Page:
Neuroscience: Synaptic patterning by morphogen signaling

W. Ryan Williamson, P. Robin Hiesinger

Research output: Contribution to journalReview articlepeer-review

3 Scopus citations


Gradients of secreted small morphogenic molecules control cell proliferation and patterning throughout animal development. Recent years have seen the discovery of surprising roles for morphogens in later developmental processes, including axon pathfinding and synaptogenesis. The latest addition is a role for the TGF-β superfamily morphogen Activin in synaptic patterning of the Drosophila visual system. In contrast to classical instructive and long-range morphogen gradients, Activin acts as a permissive and local motility restriction signal around several hundred individual photoreceptor axon terminals. Activin must therefore act in concert with other instructively attracting and repelling signals as part of a larger genetic program for brain wiring.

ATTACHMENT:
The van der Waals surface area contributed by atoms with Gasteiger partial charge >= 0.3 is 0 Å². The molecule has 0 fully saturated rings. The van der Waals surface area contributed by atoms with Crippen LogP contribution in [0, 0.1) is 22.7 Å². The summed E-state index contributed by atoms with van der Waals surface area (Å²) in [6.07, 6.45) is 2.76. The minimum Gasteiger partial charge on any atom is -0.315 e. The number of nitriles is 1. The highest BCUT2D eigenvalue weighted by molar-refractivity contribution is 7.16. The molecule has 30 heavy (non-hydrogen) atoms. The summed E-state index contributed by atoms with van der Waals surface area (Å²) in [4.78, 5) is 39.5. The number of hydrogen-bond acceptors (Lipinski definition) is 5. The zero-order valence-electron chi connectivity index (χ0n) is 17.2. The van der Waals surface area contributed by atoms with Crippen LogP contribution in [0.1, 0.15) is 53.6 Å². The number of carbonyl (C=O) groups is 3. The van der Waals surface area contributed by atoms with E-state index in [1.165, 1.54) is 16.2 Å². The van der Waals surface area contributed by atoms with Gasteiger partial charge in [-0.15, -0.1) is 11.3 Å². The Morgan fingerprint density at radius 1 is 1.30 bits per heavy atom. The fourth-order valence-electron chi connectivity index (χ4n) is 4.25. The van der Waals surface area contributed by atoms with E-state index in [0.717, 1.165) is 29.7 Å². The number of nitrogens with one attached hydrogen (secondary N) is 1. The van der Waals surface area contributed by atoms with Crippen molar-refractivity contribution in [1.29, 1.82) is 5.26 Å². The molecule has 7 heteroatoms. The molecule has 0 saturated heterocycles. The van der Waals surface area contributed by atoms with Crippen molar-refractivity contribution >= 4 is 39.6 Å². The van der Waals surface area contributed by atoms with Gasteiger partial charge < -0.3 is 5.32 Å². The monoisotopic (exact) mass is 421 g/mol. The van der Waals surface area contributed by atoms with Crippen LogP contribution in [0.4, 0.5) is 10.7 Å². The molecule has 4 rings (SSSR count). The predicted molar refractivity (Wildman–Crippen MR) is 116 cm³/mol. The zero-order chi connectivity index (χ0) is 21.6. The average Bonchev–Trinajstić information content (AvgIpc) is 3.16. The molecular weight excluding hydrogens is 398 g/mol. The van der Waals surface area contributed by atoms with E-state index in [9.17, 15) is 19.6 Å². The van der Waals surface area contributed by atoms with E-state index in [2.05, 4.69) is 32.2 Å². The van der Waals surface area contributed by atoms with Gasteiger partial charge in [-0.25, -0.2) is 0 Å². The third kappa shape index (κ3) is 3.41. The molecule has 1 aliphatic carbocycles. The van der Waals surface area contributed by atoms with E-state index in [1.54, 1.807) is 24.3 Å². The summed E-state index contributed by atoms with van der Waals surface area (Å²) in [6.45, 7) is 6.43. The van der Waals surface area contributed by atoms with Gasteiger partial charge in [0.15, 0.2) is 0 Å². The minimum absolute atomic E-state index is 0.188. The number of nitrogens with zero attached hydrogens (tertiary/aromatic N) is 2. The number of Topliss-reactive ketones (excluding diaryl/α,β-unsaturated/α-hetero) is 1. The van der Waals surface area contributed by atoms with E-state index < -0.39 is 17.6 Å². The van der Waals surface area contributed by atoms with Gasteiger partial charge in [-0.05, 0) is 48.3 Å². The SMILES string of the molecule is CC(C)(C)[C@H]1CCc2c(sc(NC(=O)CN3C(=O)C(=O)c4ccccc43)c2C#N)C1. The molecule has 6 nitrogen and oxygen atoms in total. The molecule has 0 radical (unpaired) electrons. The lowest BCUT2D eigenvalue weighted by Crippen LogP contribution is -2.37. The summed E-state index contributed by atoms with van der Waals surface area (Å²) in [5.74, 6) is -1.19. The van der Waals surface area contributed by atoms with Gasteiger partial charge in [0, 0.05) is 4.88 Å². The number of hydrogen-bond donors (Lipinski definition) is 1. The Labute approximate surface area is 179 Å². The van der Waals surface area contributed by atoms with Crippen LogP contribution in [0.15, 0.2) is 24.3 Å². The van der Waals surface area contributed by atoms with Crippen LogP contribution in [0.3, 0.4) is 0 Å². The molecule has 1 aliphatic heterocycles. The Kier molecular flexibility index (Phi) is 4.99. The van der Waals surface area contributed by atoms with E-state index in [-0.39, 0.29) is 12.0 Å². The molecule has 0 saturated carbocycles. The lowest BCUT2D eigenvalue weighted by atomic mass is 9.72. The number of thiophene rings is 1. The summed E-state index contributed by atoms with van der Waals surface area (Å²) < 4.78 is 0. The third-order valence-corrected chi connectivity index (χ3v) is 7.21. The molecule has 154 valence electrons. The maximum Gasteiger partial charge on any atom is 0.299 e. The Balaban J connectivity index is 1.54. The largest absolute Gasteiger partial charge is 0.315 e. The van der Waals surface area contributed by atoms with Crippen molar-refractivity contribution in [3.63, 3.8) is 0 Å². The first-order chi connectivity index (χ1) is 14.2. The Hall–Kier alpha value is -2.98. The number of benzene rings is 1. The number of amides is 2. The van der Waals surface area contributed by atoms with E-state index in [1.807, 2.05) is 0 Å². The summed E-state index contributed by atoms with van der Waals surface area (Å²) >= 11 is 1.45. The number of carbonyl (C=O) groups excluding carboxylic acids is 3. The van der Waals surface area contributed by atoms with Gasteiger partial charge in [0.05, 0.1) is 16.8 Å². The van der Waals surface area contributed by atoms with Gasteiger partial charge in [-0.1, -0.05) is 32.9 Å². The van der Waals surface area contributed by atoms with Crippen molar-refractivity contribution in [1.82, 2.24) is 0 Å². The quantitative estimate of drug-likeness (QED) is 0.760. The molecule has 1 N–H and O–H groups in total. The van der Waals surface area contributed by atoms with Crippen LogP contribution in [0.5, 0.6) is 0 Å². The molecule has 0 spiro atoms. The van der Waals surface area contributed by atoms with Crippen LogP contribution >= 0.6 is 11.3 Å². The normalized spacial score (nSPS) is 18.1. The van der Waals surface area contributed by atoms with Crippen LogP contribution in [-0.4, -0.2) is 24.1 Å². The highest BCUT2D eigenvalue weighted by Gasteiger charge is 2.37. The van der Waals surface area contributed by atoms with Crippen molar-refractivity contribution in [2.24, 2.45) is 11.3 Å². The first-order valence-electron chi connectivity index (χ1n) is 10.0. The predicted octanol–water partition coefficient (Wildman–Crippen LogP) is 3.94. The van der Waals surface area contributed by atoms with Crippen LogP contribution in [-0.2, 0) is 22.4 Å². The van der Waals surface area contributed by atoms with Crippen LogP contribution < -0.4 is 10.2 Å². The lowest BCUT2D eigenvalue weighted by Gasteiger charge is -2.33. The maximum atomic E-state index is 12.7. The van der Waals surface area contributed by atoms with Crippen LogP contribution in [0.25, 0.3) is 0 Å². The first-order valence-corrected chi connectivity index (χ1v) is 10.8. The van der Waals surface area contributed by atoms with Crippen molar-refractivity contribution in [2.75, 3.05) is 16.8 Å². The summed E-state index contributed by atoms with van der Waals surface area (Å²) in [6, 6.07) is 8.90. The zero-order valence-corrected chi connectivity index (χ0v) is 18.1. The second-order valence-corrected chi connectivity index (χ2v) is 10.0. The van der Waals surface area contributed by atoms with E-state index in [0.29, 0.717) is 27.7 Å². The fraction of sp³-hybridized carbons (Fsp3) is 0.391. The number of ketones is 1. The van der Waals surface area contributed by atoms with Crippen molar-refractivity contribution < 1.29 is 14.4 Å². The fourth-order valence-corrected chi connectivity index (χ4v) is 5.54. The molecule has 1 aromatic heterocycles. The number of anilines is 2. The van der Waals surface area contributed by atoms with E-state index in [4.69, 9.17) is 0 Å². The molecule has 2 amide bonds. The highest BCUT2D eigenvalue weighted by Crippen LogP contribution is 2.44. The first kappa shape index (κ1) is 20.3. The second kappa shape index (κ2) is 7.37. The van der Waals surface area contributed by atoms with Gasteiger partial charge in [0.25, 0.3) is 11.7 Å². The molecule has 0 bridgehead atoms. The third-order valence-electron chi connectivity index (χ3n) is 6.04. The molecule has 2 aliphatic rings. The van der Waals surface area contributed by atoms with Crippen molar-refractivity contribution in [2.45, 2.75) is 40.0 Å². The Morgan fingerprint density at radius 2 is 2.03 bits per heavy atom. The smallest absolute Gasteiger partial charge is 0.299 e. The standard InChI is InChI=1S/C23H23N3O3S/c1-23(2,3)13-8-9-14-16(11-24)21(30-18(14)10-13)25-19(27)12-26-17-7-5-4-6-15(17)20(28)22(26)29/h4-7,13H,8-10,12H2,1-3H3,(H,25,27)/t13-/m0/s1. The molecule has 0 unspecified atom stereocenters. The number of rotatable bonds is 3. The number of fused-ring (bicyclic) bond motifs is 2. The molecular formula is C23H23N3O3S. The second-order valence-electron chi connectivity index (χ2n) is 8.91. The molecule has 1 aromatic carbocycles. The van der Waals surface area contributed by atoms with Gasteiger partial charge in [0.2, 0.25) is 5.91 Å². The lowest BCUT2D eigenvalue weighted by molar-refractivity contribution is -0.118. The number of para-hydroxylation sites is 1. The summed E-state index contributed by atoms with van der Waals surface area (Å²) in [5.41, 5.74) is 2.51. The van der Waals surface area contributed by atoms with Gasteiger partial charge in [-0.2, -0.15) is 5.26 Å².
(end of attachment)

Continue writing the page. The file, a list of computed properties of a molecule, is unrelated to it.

Original languageEnglish (US)
Pages (from-to)pe20
JournalScience signaling
Issue number18
StatePublished - May 6 2008

ASJC Scopus subject areas

  • Biochemistry
  • Molecular Biology
  • Cell Biology


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